Gas distributors have threatened to go on strike during Ramadan in protest of the 2019 finance law, which grants no “professional confidentiality.”
Rabat – Morocco’s butane gas distribution companies are threatening to go on strike during the holy month of Ramadan. The distributors want to put pressure on the government into meeting their demands during a month that typically sees high consumption rates.
Distributors stated, according to sources speaking to Moroccan outlet Assabah, that the 2019 finance law “raises concerns among investors” because it stipulates that distributors must give invoices and financial statements to grocer’s shops.
The regulation, they claim, does not take into consideration their confidentiality.
Distributors reminded the government of Head of Government Saad Eddine El Othmani’s promise in January that small grocer’s shops would be exempt from “electronic billing.”
Minister Delegate of Public Affairs and Governance Lahcen Daoudi and an association of butane gas distributors have held several meetings in the past but have not come to a mutual understanding.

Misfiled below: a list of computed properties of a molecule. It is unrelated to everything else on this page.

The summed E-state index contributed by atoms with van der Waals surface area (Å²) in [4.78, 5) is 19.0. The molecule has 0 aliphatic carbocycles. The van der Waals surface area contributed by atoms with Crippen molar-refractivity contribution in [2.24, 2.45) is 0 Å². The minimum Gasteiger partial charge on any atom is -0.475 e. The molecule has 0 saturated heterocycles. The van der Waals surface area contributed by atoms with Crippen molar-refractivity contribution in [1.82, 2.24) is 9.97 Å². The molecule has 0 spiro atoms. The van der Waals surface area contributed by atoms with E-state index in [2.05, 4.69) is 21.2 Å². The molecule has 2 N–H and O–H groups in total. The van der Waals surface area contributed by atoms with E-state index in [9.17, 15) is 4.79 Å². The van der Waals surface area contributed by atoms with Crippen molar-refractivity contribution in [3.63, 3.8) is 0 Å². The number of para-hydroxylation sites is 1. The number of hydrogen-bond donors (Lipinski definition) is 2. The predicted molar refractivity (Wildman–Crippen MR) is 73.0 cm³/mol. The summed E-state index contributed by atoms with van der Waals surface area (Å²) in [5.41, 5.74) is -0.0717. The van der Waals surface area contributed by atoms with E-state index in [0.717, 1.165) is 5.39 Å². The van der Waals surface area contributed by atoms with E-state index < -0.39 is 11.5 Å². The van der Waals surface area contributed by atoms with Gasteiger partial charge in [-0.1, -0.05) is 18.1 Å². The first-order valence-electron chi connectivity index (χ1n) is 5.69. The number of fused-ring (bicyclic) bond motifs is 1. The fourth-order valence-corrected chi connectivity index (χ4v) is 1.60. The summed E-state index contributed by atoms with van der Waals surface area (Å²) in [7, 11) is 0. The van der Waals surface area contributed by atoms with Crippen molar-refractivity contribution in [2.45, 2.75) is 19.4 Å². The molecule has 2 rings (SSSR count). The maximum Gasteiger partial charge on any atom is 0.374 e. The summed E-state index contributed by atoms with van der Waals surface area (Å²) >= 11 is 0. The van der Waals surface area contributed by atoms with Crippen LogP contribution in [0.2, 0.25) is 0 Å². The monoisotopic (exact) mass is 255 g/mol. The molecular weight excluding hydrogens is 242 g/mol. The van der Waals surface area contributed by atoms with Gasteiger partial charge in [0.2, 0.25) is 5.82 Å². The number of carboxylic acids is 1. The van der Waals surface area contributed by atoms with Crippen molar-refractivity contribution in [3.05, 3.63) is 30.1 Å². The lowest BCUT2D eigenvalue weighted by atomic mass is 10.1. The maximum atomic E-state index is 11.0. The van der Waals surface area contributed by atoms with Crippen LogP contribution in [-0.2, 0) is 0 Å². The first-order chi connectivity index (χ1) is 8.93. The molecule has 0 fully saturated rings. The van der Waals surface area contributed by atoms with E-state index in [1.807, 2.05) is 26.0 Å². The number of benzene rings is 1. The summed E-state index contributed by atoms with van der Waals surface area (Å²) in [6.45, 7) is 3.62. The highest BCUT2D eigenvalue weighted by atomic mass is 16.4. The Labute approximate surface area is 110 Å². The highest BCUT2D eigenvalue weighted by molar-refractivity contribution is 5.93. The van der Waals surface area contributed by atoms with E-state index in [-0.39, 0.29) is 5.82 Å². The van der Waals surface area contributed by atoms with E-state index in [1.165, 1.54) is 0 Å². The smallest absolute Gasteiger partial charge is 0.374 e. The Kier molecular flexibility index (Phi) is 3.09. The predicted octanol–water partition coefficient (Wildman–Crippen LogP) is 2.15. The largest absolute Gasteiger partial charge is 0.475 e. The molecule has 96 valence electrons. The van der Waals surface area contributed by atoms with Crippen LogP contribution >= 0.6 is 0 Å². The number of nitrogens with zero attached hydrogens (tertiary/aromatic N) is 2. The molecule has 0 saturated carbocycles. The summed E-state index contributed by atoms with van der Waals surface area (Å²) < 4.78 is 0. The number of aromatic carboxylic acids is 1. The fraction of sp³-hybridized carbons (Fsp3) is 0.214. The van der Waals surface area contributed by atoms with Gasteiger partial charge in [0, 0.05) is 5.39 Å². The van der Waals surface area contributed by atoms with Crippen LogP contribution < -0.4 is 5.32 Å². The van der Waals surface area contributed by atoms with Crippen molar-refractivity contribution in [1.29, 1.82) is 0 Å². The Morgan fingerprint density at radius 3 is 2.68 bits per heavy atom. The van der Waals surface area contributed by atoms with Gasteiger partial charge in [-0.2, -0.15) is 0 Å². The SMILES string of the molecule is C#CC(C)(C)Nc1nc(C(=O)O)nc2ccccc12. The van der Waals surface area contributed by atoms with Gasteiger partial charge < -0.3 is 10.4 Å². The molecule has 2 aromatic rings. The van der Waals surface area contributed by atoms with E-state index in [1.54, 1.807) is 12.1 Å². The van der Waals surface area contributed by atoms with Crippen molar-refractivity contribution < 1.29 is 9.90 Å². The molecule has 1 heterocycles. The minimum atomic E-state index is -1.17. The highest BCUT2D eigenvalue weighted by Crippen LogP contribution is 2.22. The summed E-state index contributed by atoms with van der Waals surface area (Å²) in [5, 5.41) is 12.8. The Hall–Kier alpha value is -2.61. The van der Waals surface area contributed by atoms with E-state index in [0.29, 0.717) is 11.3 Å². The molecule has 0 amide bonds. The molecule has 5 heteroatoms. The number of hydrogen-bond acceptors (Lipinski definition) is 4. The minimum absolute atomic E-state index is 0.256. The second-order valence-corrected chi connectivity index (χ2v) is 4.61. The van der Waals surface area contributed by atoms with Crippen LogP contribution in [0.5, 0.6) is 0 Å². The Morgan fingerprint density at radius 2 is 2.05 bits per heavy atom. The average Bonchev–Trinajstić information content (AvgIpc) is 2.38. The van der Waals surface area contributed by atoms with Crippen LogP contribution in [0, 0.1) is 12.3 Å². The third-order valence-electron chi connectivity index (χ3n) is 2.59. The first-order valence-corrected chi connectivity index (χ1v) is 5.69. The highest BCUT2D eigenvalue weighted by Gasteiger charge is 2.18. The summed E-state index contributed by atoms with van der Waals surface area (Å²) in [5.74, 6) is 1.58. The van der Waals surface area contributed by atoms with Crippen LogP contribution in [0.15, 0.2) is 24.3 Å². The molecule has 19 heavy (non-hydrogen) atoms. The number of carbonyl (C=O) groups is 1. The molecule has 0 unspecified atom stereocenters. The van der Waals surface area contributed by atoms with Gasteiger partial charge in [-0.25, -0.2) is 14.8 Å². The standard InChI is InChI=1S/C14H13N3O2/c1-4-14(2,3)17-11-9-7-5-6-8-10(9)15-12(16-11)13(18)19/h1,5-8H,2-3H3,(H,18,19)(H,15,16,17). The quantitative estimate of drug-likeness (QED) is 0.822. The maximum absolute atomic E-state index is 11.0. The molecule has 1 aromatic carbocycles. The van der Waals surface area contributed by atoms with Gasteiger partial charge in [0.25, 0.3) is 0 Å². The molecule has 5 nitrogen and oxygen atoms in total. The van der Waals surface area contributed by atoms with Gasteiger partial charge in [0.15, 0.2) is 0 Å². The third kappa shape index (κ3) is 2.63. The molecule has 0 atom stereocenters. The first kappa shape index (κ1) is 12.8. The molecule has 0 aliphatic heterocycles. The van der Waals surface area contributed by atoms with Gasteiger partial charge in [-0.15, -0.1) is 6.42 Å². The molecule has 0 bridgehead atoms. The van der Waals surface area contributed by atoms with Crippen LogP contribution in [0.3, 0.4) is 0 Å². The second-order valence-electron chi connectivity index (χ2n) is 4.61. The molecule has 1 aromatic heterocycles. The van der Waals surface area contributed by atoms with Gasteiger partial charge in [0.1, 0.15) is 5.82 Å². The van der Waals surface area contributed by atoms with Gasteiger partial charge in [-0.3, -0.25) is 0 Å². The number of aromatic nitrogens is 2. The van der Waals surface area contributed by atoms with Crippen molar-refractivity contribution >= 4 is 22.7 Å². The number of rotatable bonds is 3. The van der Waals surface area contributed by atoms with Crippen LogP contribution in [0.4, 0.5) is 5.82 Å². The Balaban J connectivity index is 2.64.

According to Moroccan media outlets, there has since been mounting tension between the government and butane gas distribution companies.
The companies said they would go on strike particularly to denounce the new finance law, entered into force this year. Distributors are complaining of the law’s provisions, imposing taxes, requiring electronic billing, and, according to them, reducing their profit margin.
Distribution companies planned to go on strike on January 8, but delayed their plan.
Rumors circulated social media in late February saying that the government would cut butane gas subsidies, which Daoudi denied.
Morocco subsidizes butane gas, flour, and sugar. Many Moroccans use butane gas for cooking and heating.